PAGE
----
What is the connection between the water industry and Yahoo’s appointee CEO Marissa Mayer I hear you asking.
Not very much is my response, which is the point of my post.
Mayer is 37 years old and has 13 years total experience in the workforce, and is taking the CEO role of a company that does 5 billion dollars a year in revenue.
The first question that sprang to my mind is how someone could build up the level of management experience in such a short time, even within Google, required to take on the CEO role of a large listed corporation.
I watched an extended interview with Marissa in a public forum conducted in January this year. She told the interviewer that “Larry and Sergey threw us in over our heads and shouted at us until we became the people they needed us to be”.
It is a fundamental truth that smart, capable people learn best and fastest when they are given responsibilities (and the corresponding authority) well beyond their existing capability and experience.
The water industry as whole tends to be bad at this and there is a real shortage of young people in senior executive roles in water.
Whether Marissa succeeds or not at the Herculean task of turning Yahoo around, just her selection for the role is an impressive achievement.
I would love to see more young water professionals given the opportunity to overacheive like this. The industry will be better for it.
I just got back from Singapore Water Week. Thanks to vigorous support from PUB, and their willingness to twist arms pretty hard, the water industry turn-out for water week was strong.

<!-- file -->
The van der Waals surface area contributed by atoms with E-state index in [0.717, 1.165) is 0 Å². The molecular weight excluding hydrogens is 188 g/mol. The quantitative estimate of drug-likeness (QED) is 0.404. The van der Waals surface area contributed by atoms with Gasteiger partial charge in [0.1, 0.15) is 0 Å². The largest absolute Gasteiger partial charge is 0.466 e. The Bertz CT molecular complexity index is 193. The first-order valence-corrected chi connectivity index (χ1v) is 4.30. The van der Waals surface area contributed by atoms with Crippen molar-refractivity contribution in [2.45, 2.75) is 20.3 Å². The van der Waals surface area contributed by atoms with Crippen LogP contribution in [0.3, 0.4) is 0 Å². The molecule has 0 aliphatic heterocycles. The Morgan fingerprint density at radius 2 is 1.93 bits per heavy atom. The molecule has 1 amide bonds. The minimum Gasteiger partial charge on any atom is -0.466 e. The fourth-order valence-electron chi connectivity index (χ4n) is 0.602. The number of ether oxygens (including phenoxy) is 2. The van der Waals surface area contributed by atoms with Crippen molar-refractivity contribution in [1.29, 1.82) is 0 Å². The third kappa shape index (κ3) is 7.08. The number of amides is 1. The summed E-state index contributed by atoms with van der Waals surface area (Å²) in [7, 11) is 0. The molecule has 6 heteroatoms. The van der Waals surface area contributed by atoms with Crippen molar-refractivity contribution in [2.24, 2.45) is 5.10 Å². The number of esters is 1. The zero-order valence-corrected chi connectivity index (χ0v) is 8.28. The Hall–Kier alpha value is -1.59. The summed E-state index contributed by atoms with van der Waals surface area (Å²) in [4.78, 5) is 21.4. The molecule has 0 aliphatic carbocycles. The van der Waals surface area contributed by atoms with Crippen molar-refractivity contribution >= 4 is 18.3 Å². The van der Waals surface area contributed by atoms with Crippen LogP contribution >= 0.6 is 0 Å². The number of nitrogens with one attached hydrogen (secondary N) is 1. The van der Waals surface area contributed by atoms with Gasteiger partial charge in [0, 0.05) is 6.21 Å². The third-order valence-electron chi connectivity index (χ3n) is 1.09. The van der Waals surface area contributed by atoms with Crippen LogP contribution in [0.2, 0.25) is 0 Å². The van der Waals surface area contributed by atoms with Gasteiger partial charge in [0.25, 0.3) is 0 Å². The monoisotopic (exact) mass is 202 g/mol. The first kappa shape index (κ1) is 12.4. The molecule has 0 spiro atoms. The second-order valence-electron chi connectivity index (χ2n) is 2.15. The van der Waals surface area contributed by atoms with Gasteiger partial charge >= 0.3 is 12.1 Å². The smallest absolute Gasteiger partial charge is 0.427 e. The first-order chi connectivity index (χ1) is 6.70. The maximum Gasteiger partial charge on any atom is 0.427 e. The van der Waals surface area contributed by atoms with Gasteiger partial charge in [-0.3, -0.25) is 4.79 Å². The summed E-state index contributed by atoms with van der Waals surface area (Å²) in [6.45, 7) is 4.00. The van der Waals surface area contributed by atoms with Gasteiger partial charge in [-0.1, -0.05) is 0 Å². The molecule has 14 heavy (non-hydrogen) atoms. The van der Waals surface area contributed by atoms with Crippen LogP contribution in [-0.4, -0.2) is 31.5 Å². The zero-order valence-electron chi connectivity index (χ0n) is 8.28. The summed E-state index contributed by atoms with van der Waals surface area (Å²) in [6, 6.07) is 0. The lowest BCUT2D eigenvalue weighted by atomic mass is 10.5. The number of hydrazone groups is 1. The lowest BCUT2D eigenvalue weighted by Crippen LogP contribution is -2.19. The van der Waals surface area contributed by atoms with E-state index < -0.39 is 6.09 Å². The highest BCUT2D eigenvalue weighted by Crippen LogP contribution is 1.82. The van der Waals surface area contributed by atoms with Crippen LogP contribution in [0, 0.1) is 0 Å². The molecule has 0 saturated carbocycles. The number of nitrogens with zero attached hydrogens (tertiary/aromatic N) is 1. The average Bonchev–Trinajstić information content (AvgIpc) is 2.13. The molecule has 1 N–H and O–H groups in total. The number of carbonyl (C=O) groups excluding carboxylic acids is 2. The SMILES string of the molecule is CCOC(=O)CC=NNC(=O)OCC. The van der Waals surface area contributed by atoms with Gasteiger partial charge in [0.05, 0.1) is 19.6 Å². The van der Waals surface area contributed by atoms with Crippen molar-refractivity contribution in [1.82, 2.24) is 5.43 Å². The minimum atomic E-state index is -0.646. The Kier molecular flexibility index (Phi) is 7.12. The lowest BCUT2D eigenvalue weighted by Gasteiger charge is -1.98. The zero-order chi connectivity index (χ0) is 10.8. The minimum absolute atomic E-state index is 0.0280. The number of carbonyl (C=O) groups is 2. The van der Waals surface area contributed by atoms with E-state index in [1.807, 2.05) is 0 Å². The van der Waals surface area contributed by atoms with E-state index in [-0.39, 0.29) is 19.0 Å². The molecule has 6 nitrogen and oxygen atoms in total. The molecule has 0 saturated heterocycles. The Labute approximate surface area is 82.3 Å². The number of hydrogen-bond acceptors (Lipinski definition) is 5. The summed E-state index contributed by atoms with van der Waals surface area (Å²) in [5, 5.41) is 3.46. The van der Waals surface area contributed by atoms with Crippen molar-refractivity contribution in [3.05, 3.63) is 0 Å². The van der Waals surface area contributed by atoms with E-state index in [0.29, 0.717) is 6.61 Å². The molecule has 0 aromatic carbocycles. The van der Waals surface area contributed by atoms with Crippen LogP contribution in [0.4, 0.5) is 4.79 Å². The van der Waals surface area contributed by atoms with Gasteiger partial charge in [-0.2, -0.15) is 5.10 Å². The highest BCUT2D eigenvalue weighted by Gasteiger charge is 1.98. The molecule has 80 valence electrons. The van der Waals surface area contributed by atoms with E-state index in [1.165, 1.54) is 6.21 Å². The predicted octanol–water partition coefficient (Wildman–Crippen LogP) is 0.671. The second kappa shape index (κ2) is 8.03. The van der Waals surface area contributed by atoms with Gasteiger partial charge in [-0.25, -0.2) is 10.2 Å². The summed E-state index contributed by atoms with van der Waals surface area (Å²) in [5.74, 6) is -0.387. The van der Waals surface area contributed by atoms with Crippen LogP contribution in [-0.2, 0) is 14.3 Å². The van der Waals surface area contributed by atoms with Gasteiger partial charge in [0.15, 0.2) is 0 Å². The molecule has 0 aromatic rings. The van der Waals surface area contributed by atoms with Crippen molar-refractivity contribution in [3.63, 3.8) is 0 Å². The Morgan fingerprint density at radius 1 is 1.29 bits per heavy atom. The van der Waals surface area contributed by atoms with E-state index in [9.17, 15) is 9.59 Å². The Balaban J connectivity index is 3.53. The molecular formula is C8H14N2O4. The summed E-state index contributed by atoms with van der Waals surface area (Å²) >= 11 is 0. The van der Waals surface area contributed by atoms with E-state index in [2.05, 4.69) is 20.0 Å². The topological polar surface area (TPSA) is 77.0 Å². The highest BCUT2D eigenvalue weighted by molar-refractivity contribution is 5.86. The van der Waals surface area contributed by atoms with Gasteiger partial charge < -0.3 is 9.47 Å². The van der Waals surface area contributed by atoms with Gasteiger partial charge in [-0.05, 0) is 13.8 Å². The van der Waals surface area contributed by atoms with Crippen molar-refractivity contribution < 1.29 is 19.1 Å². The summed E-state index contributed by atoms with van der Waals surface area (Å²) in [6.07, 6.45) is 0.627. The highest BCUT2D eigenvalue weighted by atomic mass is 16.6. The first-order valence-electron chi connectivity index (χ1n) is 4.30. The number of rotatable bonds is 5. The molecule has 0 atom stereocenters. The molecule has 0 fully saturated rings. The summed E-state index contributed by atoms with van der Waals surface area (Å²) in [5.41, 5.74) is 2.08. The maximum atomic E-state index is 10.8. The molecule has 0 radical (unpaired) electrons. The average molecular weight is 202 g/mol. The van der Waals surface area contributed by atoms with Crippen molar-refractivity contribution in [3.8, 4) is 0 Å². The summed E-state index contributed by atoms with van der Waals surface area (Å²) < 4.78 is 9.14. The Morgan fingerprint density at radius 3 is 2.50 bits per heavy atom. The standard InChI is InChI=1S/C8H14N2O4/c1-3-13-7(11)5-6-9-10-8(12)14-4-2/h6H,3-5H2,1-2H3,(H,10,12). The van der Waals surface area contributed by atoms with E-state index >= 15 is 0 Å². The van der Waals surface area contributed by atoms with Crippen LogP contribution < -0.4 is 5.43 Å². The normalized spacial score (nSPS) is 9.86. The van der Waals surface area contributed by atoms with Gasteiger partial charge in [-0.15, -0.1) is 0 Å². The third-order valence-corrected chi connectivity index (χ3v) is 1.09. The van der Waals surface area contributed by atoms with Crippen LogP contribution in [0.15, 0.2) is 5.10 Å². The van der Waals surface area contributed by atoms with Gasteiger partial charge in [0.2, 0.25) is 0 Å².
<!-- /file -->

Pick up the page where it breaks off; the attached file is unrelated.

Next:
Interestingly though, the mood in the trade hall was relatively sombre. The major players we spoke to who depend on market growth to grow were somewhat bearish on the rest of 2012.
However new entrants are definitely seeing opportunity to take market share…particularly in industrial water treatment throughout Asia. They seem particularly interested in industrial wastewater, with strengthening environmental regulation in China and SEA forcing industrial customers to clean up their game. Everyone has their eye on Indonesia, trying to judge whether now is the time to jump into that market with both feet. In the meantime domestic EPC players continue to prosper.
In other interesting news Lanxess was pushing their new RO membrane range pretty hard, evidence of the true commoditization of polymer RO membranes for the mid-market. They seemed to have nothing much new to offer from a technology perspective…and seemed to be just hoping to leverage their resin sales network.
Mann +Hummel also had a big presence in the SIWW trade hall, with the UF products they acquired with the Singapore membrane business Ultra-Flo in 2010 on display. They have an active strategy to diversify out of automotive filtration and it will be interesting to see whether they find water as attractive a market as they hope.
With all this activity, as usual there will continue to be a huge demand for bilingual technical sales professionals in growth markets. In water the good sales guys tend to be a barometer for the relative strength of different technology businesses.